New Testament ministry is focused on people, not on territories or locations. So, we should not seek out location-related oppression as an end in itself. But if we have pastoral/shepherding responsibilities, we should pray for those who are under attack. Our approach should be to objectively check for causes, and if we cannot make a diagnosis, to dwell on the general promises of God to protect. But if there are strong indications, we should not exclude the option to address evil spirits to claim the victory of Christ.

We need to first determine whether the cause of the problem is related to the current occupant(s), for oppression from evil spirits at a particular location can accompany personal infestation.[7] But a merely location-related phenomenon may also result from dark practices that have taken place there in the past.

Our reason for intervention is not based on an eagerness to fight demons, but on God’s promises to protect and bless those who serve him. So, we first remind the owner/occupant of his responsibility to recognize Jesus as Lord, and to remove any object that relates to the realm of darkness (objects related to idolatry or occultism, certain books or music, etc.). If we get no cooperation on this, we shift our focus from the demonic problem to sharing the gospel.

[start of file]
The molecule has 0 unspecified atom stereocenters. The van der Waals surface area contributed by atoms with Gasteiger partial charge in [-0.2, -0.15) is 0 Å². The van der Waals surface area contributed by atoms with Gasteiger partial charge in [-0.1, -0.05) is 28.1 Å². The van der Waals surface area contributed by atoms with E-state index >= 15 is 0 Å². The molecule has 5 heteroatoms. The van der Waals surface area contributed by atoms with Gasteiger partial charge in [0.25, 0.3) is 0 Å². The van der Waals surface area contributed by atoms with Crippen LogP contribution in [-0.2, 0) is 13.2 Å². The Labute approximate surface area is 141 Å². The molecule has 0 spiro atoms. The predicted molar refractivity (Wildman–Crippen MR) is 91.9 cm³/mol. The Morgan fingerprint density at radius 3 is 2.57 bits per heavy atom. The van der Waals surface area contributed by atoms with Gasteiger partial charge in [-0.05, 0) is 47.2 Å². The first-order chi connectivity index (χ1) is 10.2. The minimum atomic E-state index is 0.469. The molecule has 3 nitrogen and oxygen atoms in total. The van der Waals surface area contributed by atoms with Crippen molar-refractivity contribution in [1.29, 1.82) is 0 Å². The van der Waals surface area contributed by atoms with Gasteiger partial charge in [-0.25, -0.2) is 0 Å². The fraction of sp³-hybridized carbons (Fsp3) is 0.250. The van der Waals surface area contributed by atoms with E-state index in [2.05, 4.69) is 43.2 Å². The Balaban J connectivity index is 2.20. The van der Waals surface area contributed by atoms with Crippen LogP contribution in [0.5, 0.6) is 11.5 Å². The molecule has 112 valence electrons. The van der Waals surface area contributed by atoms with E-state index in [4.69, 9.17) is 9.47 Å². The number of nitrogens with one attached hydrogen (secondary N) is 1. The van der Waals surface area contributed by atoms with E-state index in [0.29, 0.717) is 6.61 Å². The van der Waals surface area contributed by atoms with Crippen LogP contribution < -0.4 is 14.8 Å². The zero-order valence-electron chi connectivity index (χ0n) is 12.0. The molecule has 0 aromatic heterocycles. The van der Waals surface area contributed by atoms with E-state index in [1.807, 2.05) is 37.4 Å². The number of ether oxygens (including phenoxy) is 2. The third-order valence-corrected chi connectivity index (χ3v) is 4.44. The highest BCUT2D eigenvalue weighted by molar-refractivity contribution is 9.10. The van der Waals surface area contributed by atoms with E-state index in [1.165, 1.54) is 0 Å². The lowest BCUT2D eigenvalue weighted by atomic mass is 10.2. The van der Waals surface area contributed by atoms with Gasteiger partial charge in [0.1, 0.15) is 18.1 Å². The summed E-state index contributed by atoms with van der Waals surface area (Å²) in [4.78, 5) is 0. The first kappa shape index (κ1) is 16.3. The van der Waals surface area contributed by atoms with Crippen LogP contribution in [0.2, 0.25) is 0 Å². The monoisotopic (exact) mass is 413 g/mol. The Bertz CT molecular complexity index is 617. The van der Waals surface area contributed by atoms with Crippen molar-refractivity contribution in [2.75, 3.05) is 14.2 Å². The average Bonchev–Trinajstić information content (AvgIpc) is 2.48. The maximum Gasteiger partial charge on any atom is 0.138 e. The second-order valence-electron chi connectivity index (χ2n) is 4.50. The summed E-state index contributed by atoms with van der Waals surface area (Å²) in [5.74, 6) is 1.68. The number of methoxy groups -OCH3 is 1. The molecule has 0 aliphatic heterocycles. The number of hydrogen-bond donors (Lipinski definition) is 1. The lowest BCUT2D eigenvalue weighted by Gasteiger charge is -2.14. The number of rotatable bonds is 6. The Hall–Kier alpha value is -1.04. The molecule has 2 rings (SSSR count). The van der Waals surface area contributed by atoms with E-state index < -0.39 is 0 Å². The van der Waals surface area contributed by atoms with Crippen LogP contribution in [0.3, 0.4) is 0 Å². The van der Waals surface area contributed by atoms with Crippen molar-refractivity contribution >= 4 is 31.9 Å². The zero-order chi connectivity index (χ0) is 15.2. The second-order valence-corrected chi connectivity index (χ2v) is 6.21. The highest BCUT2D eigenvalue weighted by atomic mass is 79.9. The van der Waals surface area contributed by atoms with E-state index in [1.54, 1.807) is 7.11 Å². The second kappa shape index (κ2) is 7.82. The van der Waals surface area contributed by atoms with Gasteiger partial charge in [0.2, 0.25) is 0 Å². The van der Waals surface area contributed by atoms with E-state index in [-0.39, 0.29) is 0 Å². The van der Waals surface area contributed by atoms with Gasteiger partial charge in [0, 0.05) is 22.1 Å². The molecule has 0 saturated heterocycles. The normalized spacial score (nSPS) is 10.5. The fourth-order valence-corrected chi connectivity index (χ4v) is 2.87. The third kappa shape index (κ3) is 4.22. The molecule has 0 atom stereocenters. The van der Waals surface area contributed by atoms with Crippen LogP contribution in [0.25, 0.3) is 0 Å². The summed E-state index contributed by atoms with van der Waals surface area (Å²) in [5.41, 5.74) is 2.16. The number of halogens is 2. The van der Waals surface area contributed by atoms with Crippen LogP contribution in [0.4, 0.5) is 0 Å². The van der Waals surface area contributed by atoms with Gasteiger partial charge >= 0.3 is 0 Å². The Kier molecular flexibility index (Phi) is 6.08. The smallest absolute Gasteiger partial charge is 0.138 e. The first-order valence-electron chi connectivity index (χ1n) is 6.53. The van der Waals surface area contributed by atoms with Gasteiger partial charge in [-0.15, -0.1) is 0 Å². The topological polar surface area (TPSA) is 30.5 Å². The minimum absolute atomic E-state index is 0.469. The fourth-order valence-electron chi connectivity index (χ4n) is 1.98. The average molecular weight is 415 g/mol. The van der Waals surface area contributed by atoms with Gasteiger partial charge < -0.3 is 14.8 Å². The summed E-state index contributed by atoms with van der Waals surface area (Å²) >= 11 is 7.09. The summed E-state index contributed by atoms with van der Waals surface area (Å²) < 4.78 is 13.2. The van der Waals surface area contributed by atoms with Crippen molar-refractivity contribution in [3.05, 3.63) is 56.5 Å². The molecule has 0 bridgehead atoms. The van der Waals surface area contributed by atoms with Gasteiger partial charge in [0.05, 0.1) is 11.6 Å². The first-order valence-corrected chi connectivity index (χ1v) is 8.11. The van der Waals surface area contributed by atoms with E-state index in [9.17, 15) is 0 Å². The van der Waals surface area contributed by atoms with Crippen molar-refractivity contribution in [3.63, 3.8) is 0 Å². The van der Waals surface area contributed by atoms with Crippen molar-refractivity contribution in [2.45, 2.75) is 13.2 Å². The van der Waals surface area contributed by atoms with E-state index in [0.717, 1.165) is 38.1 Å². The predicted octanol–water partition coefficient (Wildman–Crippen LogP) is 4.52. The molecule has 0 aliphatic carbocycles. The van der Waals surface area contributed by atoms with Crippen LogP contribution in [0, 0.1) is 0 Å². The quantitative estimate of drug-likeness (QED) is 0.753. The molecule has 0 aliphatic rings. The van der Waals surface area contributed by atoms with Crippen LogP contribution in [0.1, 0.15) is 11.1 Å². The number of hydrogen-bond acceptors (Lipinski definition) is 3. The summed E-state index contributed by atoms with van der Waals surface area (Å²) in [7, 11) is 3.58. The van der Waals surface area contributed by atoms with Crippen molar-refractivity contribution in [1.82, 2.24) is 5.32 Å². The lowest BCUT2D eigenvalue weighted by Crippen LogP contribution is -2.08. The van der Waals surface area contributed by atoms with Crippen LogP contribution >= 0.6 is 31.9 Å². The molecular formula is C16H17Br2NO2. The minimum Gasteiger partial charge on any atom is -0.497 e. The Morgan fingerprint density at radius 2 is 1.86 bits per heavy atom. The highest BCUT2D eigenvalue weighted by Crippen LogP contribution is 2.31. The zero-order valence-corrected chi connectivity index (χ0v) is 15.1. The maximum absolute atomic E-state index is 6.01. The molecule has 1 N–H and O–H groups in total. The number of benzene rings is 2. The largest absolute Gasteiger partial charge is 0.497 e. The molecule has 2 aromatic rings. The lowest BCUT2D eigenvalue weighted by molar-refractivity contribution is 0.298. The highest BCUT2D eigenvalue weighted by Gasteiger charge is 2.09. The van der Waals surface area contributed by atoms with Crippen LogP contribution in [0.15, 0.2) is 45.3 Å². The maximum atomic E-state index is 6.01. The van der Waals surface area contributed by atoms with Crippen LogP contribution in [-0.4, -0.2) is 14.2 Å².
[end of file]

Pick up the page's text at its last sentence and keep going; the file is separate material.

Because we only have a general mandate for dealing with evil spirits (i.e., no specific mandate for expelling them from houses), we must stick to the general rules.[8] If we discern that our involvement is appropriate, we must base ourselves on the biblical truths that we are protected in any confrontation with evil, as long as we do what we are called to do.

In the desert, Jesus sent the devil away only after quoting Scripture to disprove Satan’s wrong interpretation of Bible verses. We do not bind or expel demons loosely, but only after first confessing Christ's victory in prayer, and then disproving or removing all links to the demonic.

As the Holy Spirit confirms our prayers and actions, we can be confident of deliverance from demonic interference, as we can testify from practice. Our confidence is rooted in the victory of Christ through the cross and resurrection, his victory over all evil powers. We overcome because of “the Lamb’s blood, and because of the word of [our] testimony” (Rev 12:11). We pray for God's protection on all those directly and indirectly (e.g., close family members) involved, relying entirely on deliverance and victory through the shed blood of Christ.